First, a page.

The Opposition is Still Failing
As is still fresh in the minds of many, the opposition recently lost two by-elections in Machap, Malacca and Ijok, Selangor. However, the point of this article is not to discuss those "failures".
Rather, it is to harp on particular issues which the opposition seems to remain reluctant to address. These issues are not new; I have brought them up before, and these issues were the impetus for brainstorming on room for a new opposition party.
Specifically, these two issues are the lack of thought given to how to form an effective government, and the ineffectiveness of the opposition's present message.
These two problems are actually intertwined, because of how they relate to one another. To show it has thought about how to govern, the opposition first has to change its message.
It seems quite apparent that the opposition is not really thinking about how it will govern if elected. To some extent, this is reasonable — I will gladly eat my cap if the opposition forms the government after the next election, or even in the election after that.
The problem is, this becomes a self-fulfilling prophecy. Because the opposition cannot conceive of itself as governing the country in the long run, it does not bother to take steps towards forming the government.
The Democratic Action Party is a very good example of this. Its sole and whole focus is countering whatever the government has to spew out — simply looking at its press release titles is enough to tell you that. Similarly, the party's failure to reach out to non-Chinese communities shows that it has no plans to fight for the government — there is no way it can form the government by appealing only to Chinese voters.
Parti Keadilan Rakyat suffers from this problem as well. Although it is not as obvious, they are basically an anti-Barisan Nasional party. There is no real policy platform in Keadilan — the only tangible policy I have heard emerging from them is Anwar Ibrahim's suggestion to replace the Never Ending Policy (more commonly known as the New Economic Policy) with a more just economic policy.
I am sure both parties are working to remedy this state of affairs. I continue to have my doubts, though. I have been engaged in dialogue with people from both the DAP and PKR, and although I know they mean well and are looking to improve, my impression still is that they have nothing more to offer than a platform based on hatred of BN.
People are not going to vote for an ambiguous perubahan. They want tangible perubahan — they want to know what they are voting for, not against.
It is easy to list the offenses of the BN government. Practically any Malaysian can do it. What is difficult is to show how you intend to make things different, how you plan to run the country differently. This is the problem of the opposition's message.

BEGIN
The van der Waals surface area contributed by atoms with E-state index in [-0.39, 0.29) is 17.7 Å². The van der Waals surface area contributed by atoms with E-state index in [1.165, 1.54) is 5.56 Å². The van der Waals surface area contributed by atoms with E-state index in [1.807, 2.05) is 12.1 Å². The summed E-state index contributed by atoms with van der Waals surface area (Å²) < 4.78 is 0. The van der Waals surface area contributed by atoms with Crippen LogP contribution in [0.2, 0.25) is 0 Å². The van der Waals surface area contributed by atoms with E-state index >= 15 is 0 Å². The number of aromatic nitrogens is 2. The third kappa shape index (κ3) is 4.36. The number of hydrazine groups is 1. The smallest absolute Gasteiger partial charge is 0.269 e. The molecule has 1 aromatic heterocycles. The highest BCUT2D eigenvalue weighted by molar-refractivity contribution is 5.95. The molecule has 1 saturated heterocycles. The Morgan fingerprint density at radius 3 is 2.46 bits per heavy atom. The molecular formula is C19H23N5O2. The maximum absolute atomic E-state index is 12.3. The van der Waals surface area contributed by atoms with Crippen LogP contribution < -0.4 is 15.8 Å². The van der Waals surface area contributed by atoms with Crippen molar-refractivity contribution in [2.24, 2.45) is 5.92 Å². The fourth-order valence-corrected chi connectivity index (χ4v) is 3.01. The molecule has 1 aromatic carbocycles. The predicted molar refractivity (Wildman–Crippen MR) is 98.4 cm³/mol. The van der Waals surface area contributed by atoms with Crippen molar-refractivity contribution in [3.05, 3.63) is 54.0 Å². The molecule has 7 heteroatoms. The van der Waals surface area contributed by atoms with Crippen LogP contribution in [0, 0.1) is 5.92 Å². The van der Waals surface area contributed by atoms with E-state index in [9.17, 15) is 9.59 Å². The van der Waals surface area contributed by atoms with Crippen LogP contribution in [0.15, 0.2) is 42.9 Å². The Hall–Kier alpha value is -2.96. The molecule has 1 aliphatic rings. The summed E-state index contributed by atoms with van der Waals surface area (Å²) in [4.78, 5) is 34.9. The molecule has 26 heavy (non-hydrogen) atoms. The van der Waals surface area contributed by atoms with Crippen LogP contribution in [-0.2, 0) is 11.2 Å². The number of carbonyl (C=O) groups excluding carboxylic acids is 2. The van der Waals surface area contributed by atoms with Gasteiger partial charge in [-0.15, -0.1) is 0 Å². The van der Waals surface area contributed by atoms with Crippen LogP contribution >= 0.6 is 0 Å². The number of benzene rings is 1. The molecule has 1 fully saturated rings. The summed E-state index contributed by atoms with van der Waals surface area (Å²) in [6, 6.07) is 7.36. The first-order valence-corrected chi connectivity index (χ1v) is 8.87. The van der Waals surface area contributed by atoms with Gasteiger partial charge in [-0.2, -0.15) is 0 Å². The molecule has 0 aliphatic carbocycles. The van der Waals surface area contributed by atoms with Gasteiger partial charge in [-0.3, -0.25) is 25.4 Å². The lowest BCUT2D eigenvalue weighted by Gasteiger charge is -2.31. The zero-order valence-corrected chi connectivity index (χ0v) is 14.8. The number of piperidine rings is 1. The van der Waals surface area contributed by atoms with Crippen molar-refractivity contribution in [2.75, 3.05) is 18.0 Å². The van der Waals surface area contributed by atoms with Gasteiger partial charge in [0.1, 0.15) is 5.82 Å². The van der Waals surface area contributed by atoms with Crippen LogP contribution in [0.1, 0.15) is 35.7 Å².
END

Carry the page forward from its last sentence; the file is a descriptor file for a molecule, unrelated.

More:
People will not vote for perubahan if perubahan means the same old shit under a different name, or if perubahan is nothing more than voting for someone other than the BN fellow. People do not support change for the sake of change.
People are extremely skeptical of BN and what it can do for us, but they are just as skeptical of the opposition because it is basically anti-BN, and little more. (Consider that the opposition party with the largest share of the popular vote is the only party with a real uniting issue to base its platform on — an Islamic state.)
I have tried to persuade people of the opposition's few merits, but people refuse to trust in the opposition's promises because they don't see any difference from the promises of BN. Their thinking is, we got cheated by BN, so why will these other politicians be any different?
I once argued with this guy who was calling for people to vote for the opposition. The reason? I asked people to vote for the opposition; he was asking people to vote against BN. He did not believe the opposition to be any better than BN — he was just tired of voting for them, and thought the opposition deserved a chance to screw up the country, because this would at least teach BN a lesson.
And I don't blame him. But at the same time, it's his kind of thinking which seems to dominate many opposition voters or supporters — and it's this kind of thinking that the opposition seems intent on cultivating. But this kind of thinking is clearly not where we want to be going!
Why? Because it's simply impossible to nurture this sort of negative thinking beyond a certain class of people, and moreover, because this sort of thinking will not persuade all people to vote opposition. At best, it may convince them to stay home or vote for PUNDAK (Parti Undi Rosak — Spoilt Vote Party). At worst, they will continue voting BN because if they figure they will be getting the same kind of treatment from either party, they might as well stick with the devil they know (and get their vote bought for it as well).
There remains a lot of discontent with the opposition. Many people I know who intend to vote for the opposition are doing so with a heavy heart, because they are just fed up with BN — not because they like the opposition. But engendering this "fed up" sentiment is impractical as long as people have no reason to like the opposition.
That is why the opposition's message must change tack. The opposition must focus on how it wants to change the country, and why this change is necessary. It must relate this change to the lives of the people on the ground in very concrete terms.
Then, and only then, will people be persuaded that the opposition has at least thought out how it plans to govern the country. Then, and only then, will people be persuaded to vote for the opposition and to vote for change.